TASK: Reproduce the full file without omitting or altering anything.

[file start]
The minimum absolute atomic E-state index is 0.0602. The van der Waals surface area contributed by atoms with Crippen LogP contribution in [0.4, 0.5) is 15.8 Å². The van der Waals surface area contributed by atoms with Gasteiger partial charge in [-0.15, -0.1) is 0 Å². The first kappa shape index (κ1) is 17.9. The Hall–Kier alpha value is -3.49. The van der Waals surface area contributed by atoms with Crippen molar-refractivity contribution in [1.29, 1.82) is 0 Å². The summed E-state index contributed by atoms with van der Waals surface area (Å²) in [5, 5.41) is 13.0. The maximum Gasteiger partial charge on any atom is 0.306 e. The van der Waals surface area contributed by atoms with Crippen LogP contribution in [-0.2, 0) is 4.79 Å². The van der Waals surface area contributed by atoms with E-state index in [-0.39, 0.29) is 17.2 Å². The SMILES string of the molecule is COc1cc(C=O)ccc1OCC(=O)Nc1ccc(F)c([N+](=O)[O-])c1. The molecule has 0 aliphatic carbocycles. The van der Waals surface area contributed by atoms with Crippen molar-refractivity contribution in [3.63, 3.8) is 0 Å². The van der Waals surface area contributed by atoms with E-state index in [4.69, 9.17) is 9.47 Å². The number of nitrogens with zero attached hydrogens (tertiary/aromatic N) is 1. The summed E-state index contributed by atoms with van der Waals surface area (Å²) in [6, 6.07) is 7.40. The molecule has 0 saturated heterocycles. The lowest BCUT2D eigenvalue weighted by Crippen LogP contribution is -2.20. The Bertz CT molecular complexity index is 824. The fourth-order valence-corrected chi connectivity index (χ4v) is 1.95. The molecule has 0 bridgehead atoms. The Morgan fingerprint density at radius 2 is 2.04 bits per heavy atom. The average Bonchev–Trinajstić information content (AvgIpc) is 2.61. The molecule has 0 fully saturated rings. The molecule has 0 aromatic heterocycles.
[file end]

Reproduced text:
The minimum absolute atomic E-state index is 0.0602. The van der Waals surface area contributed by atoms with Crippen LogP contribution in [0.4, 0.5) is 15.8 Å². The van der Waals surface area contributed by atoms with Gasteiger partial charge in [-0.15, -0.1) is 0 Å². The first kappa shape index (κ1) is 17.9. The Hall–Kier alpha value is -3.49. The van der Waals surface area contributed by atoms with Crippen molar-refractivity contribution in [1.29, 1.82) is 0 Å². The summed E-state index contributed by atoms with van der Waals surface area (Å²) in [5, 5.41) is 13.0. The maximum Gasteiger partial charge on any atom is 0.306 e. The van der Waals surface area contributed by atoms with Crippen LogP contribution in [-0.2, 0) is 4.79 Å². The van der Waals surface area contributed by atoms with E-state index in [-0.39, 0.29) is 17.2 Å². The SMILES string of the molecule is COc1cc(C=O)ccc1OCC(=O)Nc1ccc(F)c([N+](=O)[O-])c1. The molecule has 0 aliphatic carbocycles. The van der Waals surface area contributed by atoms with Crippen molar-refractivity contribution in [3.63, 3.8) is 0 Å². The van der Waals surface area contributed by atoms with E-state index in [4.69, 9.17) is 9.47 Å². The number of nitrogens with zero attached hydrogens (tertiary/aromatic N) is 1. The summed E-state index contributed by atoms with van der Waals surface area (Å²) in [6, 6.07) is 7.40. The molecule has 0 saturated heterocycles. The lowest BCUT2D eigenvalue weighted by Crippen LogP contribution is -2.20. The Bertz CT molecular complexity index is 824. The fourth-order valence-corrected chi connectivity index (χ4v) is 1.95. The molecule has 0 bridgehead atoms. The Morgan fingerprint density at radius 2 is 2.04 bits per heavy atom. The average Bonchev–Trinajstić information content (AvgIpc) is 2.61. The molecule has 0 fully saturated rings. The molecule has 0 aromatic heterocycles.